Instead of buttons, GRIDI uses balls to set the notes. Once they’re placed in one of the dents in the large board, they will play a note the next time the cursor bar passes by. 256 RGB LEDs in the 16 x 16 ball grid array illuminate the balls in a certain color depending on the instrument assigned to them: Drum sounds are blue, bass is orange and melodies are purple.
Underneath the 2.80 x 1.65 meters (9.2 x 4.5 foot) CNC machined, sanded and color coated surface of the GRIDI, an Arduino Uno controls all the WS2812 LEDs and reads back the switches that are used to detect the balls. A host computer running Max/MSP synthesizes the ensemble. The result is the impressive, interactive, musical art installation you’re about to see in the following video. What better tune to try out first than that of Billie Jean whose lighted sidewalk made such an impression on the original music video.
Mathematicians. If you let them use the concept of infinity, there’s almost nothing they won’t be able to prove. Case in point: the Turing machine. The idea is that with an infinite length of tape, one could build a thought-experiment machine with only a few instructions that should be able to compute anything that’s computable.
[Igor]’s Turing machine is one of the nicest we’ve ever seen built. The “tape” is significantly shorter than infinity, which limits the computations he can achieve, the use of 3D printing, electric contacts, and WS2812 RGB LEDs for the tape are profoundly satisfying.
A bit on the tape is portrayed as unused if the LED is off, zero if it is red, and one if it is green. Each station on the tape is indexed by a set of blue LEDs observed by the gantry of the writing head which uses a 3D printed finger and motor to change the state of each bit. Programs are stored on a home-built punch card, which gets extra geek points from us.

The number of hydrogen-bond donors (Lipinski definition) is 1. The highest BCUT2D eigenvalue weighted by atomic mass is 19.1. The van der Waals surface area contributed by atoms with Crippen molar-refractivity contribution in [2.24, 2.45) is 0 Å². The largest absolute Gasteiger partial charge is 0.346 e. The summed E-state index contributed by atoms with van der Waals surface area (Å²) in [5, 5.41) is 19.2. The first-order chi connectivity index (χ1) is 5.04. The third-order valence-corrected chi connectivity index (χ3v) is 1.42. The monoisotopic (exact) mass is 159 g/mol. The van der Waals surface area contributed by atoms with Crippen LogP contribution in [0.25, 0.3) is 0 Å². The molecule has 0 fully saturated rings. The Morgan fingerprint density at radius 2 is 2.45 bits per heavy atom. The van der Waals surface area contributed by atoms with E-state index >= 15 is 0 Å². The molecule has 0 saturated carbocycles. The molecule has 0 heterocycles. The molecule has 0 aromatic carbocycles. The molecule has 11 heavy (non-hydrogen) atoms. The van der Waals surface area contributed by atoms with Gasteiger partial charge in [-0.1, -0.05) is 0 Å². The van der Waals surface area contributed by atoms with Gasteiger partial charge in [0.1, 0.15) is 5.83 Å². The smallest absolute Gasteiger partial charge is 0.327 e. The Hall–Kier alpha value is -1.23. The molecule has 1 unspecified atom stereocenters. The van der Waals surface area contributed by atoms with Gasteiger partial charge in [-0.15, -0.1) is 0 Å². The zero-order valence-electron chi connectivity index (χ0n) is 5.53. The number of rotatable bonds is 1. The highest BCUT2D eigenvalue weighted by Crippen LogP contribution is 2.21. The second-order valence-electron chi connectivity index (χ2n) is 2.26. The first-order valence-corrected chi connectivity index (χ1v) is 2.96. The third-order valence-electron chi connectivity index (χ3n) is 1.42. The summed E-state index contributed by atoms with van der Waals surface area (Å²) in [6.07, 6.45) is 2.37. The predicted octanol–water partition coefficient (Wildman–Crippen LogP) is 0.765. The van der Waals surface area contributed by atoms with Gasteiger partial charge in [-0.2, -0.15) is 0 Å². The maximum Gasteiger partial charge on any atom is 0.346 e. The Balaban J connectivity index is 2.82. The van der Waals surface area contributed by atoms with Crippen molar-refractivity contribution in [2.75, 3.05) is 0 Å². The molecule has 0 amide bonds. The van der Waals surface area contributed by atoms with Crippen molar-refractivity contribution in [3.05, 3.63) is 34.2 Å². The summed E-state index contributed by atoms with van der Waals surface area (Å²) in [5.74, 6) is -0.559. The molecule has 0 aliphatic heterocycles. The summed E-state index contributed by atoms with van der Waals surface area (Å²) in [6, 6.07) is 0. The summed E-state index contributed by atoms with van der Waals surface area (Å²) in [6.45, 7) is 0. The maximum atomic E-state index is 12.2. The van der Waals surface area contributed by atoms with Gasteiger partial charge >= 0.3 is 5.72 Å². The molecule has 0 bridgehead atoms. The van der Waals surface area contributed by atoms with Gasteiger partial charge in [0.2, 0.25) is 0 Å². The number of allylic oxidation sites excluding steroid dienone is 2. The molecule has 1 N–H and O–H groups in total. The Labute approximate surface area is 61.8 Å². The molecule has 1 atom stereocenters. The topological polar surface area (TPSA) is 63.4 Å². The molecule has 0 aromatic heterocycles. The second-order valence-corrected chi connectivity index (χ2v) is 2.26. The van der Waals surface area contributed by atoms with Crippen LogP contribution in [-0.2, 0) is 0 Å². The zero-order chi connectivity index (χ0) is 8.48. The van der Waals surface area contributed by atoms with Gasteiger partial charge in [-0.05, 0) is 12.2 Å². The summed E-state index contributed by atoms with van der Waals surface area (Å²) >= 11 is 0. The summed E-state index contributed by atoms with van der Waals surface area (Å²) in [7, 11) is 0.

Watch it run through “busy beaver” (embedded below) and tell us that it’s not awesome, even if it is a couple of LEDs short of infinity.
[burgerga] loves attending Music Festivals. He’s also a MechE who loves his LED’s. He figured he needed to put it all together and do something insane, so he build a huge, 15″ geodesic sphere containing 540 WS2812B addressable LED’s. He calls it the SOL CRUSHER. It sips 150W when all LED’s are at full intensity, making it very, very, bright.
As with most WS2812B based projects, this one too is fairly straightforward, electrically. It’s controlled by four Teensy 3.2 boards mounted on Octo WS2811 adapter boards. Four 10,000 mAh 22.2V LiPo batteries provide power, which is routed through a 5V, 30Amp heatsinked DC-DC converter. To protect his LiPo batteries from over discharge, he built four voltage monitoring modules. Each had a TC54 voltage detector and an N-channel MOSFET which switches off the LiPo before its voltage dips below 3V. He bundled in a fuse and an indicator, and put each one in a neat 3D printed enclosure.